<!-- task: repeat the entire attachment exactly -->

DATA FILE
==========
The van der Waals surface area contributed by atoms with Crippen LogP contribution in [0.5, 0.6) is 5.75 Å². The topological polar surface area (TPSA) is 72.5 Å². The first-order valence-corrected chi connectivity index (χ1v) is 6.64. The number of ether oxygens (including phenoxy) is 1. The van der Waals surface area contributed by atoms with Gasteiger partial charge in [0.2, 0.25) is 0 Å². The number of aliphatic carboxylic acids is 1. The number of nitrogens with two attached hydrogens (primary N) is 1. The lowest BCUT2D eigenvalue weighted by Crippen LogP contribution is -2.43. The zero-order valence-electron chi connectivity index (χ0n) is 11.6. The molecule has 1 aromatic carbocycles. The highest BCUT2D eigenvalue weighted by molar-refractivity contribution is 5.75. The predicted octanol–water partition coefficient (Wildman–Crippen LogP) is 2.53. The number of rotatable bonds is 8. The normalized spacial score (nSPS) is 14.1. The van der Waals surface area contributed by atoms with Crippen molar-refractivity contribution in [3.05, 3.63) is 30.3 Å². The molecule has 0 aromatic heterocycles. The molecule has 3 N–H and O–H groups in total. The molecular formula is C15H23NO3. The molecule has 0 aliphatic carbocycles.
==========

The van der Waals surface area contributed by atoms with Crippen LogP contribution in [0.5, 0.6) is 5.75 Å². The topological polar surface area (TPSA) is 72.5 Å². The first-order valence-corrected chi connectivity index (χ1v) is 6.64. The number of ether oxygens (including phenoxy) is 1. The van der Waals surface area contributed by atoms with Gasteiger partial charge in [0.2, 0.25) is 0 Å². The number of aliphatic carboxylic acids is 1. The number of nitrogens with two attached hydrogens (primary N) is 1. The lowest BCUT2D eigenvalue weighted by Crippen LogP contribution is -2.43. The zero-order valence-electron chi connectivity index (χ0n) is 11.6. The molecule has 1 aromatic carbocycles. The highest BCUT2D eigenvalue weighted by molar-refractivity contribution is 5.75. The predicted octanol–water partition coefficient (Wildman–Crippen LogP) is 2.53. The number of rotatable bonds is 8. The normalized spacial score (nSPS) is 14.1. The van der Waals surface area contributed by atoms with Crippen molar-refractivity contribution in [3.05, 3.63) is 30.3 Å². The molecule has 0 aromatic heterocycles. The molecule has 3 N–H and O–H groups in total. The molecular formula is C15H23NO3. The molecule has 0 aliphatic carbocycles.